World berry market adapts to changing conditions
New cultivars, swings in production offer challenges to regional growers
By STEVE BROWN
Global markets for raspberries and blackberries have shifted in recent years as demand has increased, industry members say.
Serbia had an especially good raspberry crop last summer, so those berries went to Europe, and South American berries that would have gone there came to the U.S., Paul Askier of Berry Brokers International said. But because most South American berries are from older plantings they are "crumbly" and primarily used for juices and concentrates.
Growers are also moving into Mexico, where much of the fresh-market raspberries and blackberries come from in the winter.
Some British Columbia growers even pulled out blueberries and planted raspberries, he said.
British Columbia and northwest Washington are the main source of raspberries in the U.S. The two growing areas produced almost 95 million pounds in 2011, up from 80 million in 2010.
Most blackberries are grown in Oregon, where growers produced more than 51 million pounds in 2011, compared with 41 million in 2010. Oregon also grew 2 million pounds of black raspberries, up from 1.5 million in 2010.
In the meantime, demand for caneberries has increased.
More raspberries and blackberries have gone to school lunches as managers follow strict new rules, he said. The popularity of fruit smoothies has blossomed, even showing up in fast-food restaurants.
Weight-loss programs and health programs are also incorporating berry juice diets.
Marionberries continue to be the most popular blackberries, but some growers are turning to "Marion-like" cultivars that are almost as sweet, Askier said. Last July they were selling for around 10 cents a pound less than Marions, but were yielding twice as much per acre.
Researchers continue to improve mechanization techniques, not just for harvest but also for tying and pruning canes. Tom Peerbolt, research coordinator for the Washington Red Raspberry Commission and the Oregon Raspberry and Blackberry Commission, said manually tying and pruning canes can cost $500 to $600 an acre.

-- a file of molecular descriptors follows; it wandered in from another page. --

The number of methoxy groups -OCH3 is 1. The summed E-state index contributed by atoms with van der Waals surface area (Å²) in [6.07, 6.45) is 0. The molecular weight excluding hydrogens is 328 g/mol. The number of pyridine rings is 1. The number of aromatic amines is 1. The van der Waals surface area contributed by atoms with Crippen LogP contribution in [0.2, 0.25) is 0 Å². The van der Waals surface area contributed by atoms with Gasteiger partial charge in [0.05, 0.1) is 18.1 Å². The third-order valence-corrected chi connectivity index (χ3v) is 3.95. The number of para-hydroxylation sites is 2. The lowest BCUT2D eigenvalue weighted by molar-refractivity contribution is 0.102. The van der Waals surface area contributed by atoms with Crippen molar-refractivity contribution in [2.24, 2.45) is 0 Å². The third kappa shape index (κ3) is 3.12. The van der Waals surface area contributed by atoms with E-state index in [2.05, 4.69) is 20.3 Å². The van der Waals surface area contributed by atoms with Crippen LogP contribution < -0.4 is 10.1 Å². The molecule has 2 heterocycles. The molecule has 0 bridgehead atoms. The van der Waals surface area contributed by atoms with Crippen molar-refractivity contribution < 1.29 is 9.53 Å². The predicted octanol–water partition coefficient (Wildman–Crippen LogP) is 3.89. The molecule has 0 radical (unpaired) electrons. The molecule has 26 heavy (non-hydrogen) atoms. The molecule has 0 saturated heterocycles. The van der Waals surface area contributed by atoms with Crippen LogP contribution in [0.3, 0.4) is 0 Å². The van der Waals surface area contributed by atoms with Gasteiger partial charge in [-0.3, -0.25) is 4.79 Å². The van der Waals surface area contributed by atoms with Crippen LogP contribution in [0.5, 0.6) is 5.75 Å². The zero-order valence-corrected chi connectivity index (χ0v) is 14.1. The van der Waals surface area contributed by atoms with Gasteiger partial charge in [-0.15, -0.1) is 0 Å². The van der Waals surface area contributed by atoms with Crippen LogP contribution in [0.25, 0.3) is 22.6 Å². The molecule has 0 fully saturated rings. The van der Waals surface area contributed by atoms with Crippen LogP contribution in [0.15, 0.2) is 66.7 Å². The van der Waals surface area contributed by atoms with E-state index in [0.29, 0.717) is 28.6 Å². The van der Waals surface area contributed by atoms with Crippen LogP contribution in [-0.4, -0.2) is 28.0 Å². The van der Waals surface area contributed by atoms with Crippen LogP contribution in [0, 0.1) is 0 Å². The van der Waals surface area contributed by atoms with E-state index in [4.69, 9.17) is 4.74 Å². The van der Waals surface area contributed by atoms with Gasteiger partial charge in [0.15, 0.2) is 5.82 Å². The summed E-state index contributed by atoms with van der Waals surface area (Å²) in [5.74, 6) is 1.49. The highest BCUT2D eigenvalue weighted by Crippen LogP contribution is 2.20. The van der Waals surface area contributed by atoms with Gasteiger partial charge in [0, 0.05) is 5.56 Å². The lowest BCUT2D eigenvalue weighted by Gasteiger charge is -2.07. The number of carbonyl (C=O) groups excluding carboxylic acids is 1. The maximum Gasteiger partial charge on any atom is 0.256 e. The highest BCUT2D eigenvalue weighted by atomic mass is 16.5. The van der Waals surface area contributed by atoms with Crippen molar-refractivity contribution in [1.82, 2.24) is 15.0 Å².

Peerbolt said he keeps growers up to date on the spotted-wing drosophila, which is a growing menace in the Northwest. The fly attacks berries and fruit.
"They minimized losses with quick and responsible reaction to (the fly)," he said. "We've got a lot of research invested in finding an answer. We keep managing from an on-farm basis while researchers look for answers."
January temperatures dropped to 9 degrees Fahrenheit in Whatcom County, Wash., and raspberry growers there hope that knocks back the drosophila, he said.
Raspberry cultivar development focuses on resistance to raspberry bushy dwarf virus and root rot. Other characteristics under study include machine harvestability, suitability for use as individual quick frozen fruit and fruit composition.
Raspberry growers from around the world will gather June 3-7 for the eighth International Raspberry Organization conference, to be held in Abbotsford, B.C.
The conference will include field trips to Washington's Whatcom County and to British Columbia's Fraser Valley, with visits to farms, industry facilities and research stations.